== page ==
Don’t Be A-llamed: How Llamas Can Help Defeat Coronavirus

Yes, you read that correctly. According to research published this month in the life sciences journal Cell, the immune system of llamas may hold useful information about coronavirus vaccines and treatments.

The seemingly unlikely story comes from the University of Texas, where PhD candidate Daniel Wrapp, working with microbiology Professor Jason McLellan, decided to base his doctoral research on llama antibodies. The lab where the research is based focuses on the chemistry of immune-pathogen interactions, and includes a number of specialists in veterinary medicine.

The team was already interested in camelids such as llamas. Dromadery camels were by then identified as the host species for the MERS virus, and vaccines have since been developed to stop camels from spreading the pathogen.

The llama lab (photo courtesy of University of Texas)

So four years ago, Wrapp and associates injected llamas with spike proteins isolated from the SARS and MERS coronaviruses. These infamous proteins are similar to those that allow SARS-CoV-2 to infiltrate an infected person’s lungs.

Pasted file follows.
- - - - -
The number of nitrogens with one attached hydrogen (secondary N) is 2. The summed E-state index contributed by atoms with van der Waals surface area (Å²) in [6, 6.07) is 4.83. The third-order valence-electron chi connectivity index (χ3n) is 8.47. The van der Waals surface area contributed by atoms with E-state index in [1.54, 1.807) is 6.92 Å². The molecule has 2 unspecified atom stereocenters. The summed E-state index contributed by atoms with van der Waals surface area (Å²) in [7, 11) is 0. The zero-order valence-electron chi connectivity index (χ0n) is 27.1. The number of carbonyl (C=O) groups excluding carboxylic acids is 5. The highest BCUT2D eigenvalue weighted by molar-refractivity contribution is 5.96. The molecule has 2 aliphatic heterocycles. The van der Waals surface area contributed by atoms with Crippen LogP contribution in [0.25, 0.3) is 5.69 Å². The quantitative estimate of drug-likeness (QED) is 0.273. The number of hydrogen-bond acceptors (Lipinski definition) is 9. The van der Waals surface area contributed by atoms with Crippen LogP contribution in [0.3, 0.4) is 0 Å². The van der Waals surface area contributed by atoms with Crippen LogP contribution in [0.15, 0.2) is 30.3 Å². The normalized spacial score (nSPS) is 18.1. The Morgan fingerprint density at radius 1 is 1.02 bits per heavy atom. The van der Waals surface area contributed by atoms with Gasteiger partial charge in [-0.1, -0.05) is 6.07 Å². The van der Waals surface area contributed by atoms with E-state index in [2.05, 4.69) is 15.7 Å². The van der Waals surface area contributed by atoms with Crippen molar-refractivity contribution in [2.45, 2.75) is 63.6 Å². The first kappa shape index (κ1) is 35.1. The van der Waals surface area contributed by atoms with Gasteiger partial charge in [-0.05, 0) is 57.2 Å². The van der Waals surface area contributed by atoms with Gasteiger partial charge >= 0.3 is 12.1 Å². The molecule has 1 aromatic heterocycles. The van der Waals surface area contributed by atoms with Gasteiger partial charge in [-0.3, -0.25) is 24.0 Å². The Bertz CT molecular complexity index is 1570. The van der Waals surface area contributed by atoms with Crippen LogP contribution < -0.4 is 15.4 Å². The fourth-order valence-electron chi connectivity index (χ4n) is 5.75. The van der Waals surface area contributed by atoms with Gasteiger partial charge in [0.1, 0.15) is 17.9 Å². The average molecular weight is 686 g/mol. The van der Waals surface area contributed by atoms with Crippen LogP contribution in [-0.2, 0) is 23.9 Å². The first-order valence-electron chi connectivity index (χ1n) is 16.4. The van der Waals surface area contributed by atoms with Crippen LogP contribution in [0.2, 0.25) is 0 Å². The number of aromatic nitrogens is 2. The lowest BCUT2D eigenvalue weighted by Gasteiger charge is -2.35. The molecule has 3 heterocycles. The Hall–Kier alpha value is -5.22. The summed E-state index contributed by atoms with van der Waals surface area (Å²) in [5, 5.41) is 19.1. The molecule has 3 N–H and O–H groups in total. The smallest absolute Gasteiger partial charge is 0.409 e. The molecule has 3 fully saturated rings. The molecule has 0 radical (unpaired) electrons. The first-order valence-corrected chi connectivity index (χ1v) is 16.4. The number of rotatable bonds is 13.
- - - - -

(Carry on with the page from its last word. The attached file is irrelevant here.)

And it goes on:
The research team then isolated the llama antibodies that had bound to the spikes. As Wrapp explained to Laboratory Equipment News, the immune systems of camelids like llamas produce antibodies similar to those of humans, but also the much smaller “single-domain” antibodies.

In the research published in Cell, the team showed that by combining the single-domain antibodies that were effective against SARS-CoV-1, they could produce an antibody that bound to and inhibited the spike proteins of SARS-CoV-2. 

The re-engineered virus antibody has now been shown to have the potential to prevent the virus from entering cells in laboratory experiments. As reported by the National Institute of Health, this is one of the first antibodies known to neutralize SARS-CoV-2.

The llama research is in fact similar to many other animal studies currently taking place. As summarised by Nature, researchers are investigating the immune response of monkeys, dogs and ferrets.

Hopefully these furry friends can help us find a treatment. If nothing else, this serves as a reminder of the massive global effort currently taking place.